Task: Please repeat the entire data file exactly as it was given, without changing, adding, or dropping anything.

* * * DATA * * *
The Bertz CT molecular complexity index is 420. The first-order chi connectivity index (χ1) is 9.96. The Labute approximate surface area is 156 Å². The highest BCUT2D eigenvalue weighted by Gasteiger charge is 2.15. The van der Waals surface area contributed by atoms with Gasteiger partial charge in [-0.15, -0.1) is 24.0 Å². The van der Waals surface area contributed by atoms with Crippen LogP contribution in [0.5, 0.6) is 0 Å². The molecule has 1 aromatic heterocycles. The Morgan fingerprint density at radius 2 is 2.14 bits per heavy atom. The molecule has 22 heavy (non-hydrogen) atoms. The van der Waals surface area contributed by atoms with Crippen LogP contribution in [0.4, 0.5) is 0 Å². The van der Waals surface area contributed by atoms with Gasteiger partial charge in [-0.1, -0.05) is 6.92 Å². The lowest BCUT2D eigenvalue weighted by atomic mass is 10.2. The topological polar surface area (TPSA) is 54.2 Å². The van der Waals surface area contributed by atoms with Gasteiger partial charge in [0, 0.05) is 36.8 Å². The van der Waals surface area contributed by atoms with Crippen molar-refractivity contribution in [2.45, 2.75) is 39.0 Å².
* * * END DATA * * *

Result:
The Bertz CT molecular complexity index is 420. The first-order chi connectivity index (χ1) is 9.96. The Labute approximate surface area is 156 Å². The highest BCUT2D eigenvalue weighted by Gasteiger charge is 2.15. The van der Waals surface area contributed by atoms with Gasteiger partial charge in [-0.15, -0.1) is 24.0 Å². The van der Waals surface area contributed by atoms with Crippen LogP contribution in [0.5, 0.6) is 0 Å². The molecule has 1 aromatic heterocycles. The Morgan fingerprint density at radius 2 is 2.14 bits per heavy atom. The molecule has 22 heavy (non-hydrogen) atoms. The van der Waals surface area contributed by atoms with Crippen LogP contribution in [0.4, 0.5) is 0 Å². The van der Waals surface area contributed by atoms with Gasteiger partial charge in [-0.1, -0.05) is 6.92 Å². The lowest BCUT2D eigenvalue weighted by atomic mass is 10.2. The topological polar surface area (TPSA) is 54.2 Å². The van der Waals surface area contributed by atoms with Gasteiger partial charge in [0, 0.05) is 36.8 Å². The van der Waals surface area contributed by atoms with Crippen molar-refractivity contribution in [2.45, 2.75) is 39.0 Å².